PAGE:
Last week’s crash of a Turkish Airlines 737-800 landing in the Netherlands has everyone speculating on what might have happened. Wake turbulence from a Boeing 757 that is rumored to be the preceding aircraft, is one of the theories. The weather doesn’t appear to have been an issue with one possible caveat. Light winds can cause wake to hang for a long time and turn a no-brainer approach into a real head banger.
Based on sketchy reports at this time, only two minutes elapsed between aircraft when witnesses said the 737 came ” ‘straight down.” Reliable witness reports are often an oxymoron so, as usual, we’ll be waiting to see what the real deal is. The 757 is known to have a particularly strong wake and while it technically isn’t classified as a heavy, maybe it should be treated as such. ATC does allow extra spacing after these aircraft but perhaps it wasn’t enough, even for a big aircraft like the 737.
We discussed wake dangers as recently as November Rolled involving a Learjet in Mexico and if that were to be the cause again here, take it to heart that below and behind is not a good place to be. With the recent spate of air carrier crashes (USAir in the Hudson with a total power loss, Continental in Buffalo possibly due to icing and now a possible wake encounter, it’s worth remembering that the basics of flight apply across the board – doesn’t matter what you’re flying.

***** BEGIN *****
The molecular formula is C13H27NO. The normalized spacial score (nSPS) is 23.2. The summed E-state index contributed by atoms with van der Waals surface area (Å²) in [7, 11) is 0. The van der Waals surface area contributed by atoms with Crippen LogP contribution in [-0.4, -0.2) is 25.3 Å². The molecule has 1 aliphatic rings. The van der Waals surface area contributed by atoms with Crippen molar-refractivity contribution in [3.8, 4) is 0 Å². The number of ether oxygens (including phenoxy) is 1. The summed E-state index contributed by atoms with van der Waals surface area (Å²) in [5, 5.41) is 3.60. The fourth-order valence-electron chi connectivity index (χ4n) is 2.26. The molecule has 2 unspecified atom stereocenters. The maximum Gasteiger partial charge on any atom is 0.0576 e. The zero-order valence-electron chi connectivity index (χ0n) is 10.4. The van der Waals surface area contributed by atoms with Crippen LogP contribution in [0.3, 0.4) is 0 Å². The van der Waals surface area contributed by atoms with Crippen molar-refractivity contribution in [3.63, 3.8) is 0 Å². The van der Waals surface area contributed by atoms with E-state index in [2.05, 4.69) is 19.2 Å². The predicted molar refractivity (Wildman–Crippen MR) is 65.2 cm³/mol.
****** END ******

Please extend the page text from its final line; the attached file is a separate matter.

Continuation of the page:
Late breaking news – now it appears that a misreading altimeter caused the autothrottles to think it was time to flare and land. They reduced power to idle and by the time the crew caught it, the aircraft was out of airspeed. I’ll reiterate the last sentence – it’s worth remembering that the basics of flight apply across the board – doesn’t matter what you’re flying. Also shows the danger of speculation.